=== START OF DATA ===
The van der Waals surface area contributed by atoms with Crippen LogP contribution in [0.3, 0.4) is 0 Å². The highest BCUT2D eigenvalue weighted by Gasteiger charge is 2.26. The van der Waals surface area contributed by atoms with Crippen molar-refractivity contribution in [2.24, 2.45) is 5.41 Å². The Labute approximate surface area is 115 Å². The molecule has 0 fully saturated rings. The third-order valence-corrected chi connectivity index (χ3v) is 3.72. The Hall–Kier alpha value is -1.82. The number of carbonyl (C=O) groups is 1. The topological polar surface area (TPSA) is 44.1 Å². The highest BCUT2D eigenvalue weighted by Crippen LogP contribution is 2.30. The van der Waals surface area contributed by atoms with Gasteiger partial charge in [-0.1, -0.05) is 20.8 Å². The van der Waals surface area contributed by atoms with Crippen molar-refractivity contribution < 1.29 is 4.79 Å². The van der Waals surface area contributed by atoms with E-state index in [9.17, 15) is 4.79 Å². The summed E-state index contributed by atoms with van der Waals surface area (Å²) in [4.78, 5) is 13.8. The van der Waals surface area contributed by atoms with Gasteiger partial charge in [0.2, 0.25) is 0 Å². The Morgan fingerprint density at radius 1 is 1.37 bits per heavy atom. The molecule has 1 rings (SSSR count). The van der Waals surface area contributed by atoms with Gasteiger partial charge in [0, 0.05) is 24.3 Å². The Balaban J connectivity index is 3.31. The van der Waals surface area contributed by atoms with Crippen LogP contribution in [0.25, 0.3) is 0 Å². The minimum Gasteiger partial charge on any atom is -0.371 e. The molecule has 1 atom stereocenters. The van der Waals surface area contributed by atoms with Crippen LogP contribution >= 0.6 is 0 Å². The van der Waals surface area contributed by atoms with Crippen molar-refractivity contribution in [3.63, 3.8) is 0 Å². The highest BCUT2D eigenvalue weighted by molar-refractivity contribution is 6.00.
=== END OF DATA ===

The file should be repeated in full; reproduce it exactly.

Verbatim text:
The van der Waals surface area contributed by atoms with Crippen LogP contribution in [0.3, 0.4) is 0 Å². The highest BCUT2D eigenvalue weighted by Gasteiger charge is 2.26. The van der Waals surface area contributed by atoms with Crippen molar-refractivity contribution in [2.24, 2.45) is 5.41 Å². The Labute approximate surface area is 115 Å². The molecule has 0 fully saturated rings. The third-order valence-corrected chi connectivity index (χ3v) is 3.72. The Hall–Kier alpha value is -1.82. The number of carbonyl (C=O) groups is 1. The topological polar surface area (TPSA) is 44.1 Å². The highest BCUT2D eigenvalue weighted by Crippen LogP contribution is 2.30. The van der Waals surface area contributed by atoms with Gasteiger partial charge in [-0.1, -0.05) is 20.8 Å². The van der Waals surface area contributed by atoms with Crippen molar-refractivity contribution < 1.29 is 4.79 Å². The van der Waals surface area contributed by atoms with E-state index in [9.17, 15) is 4.79 Å². The summed E-state index contributed by atoms with van der Waals surface area (Å²) in [4.78, 5) is 13.8. The van der Waals surface area contributed by atoms with Gasteiger partial charge in [0.2, 0.25) is 0 Å². The Morgan fingerprint density at radius 1 is 1.37 bits per heavy atom. The molecule has 1 rings (SSSR count). The van der Waals surface area contributed by atoms with Gasteiger partial charge in [0, 0.05) is 24.3 Å². The Balaban J connectivity index is 3.31. The van der Waals surface area contributed by atoms with Crippen LogP contribution in [0.25, 0.3) is 0 Å². The minimum Gasteiger partial charge on any atom is -0.371 e. The molecule has 1 atom stereocenters. The van der Waals surface area contributed by atoms with Crippen LogP contribution >= 0.6 is 0 Å². The van der Waals surface area contributed by atoms with Crippen molar-refractivity contribution in [3.63, 3.8) is 0 Å². The highest BCUT2D eigenvalue weighted by molar-refractivity contribution is 6.00.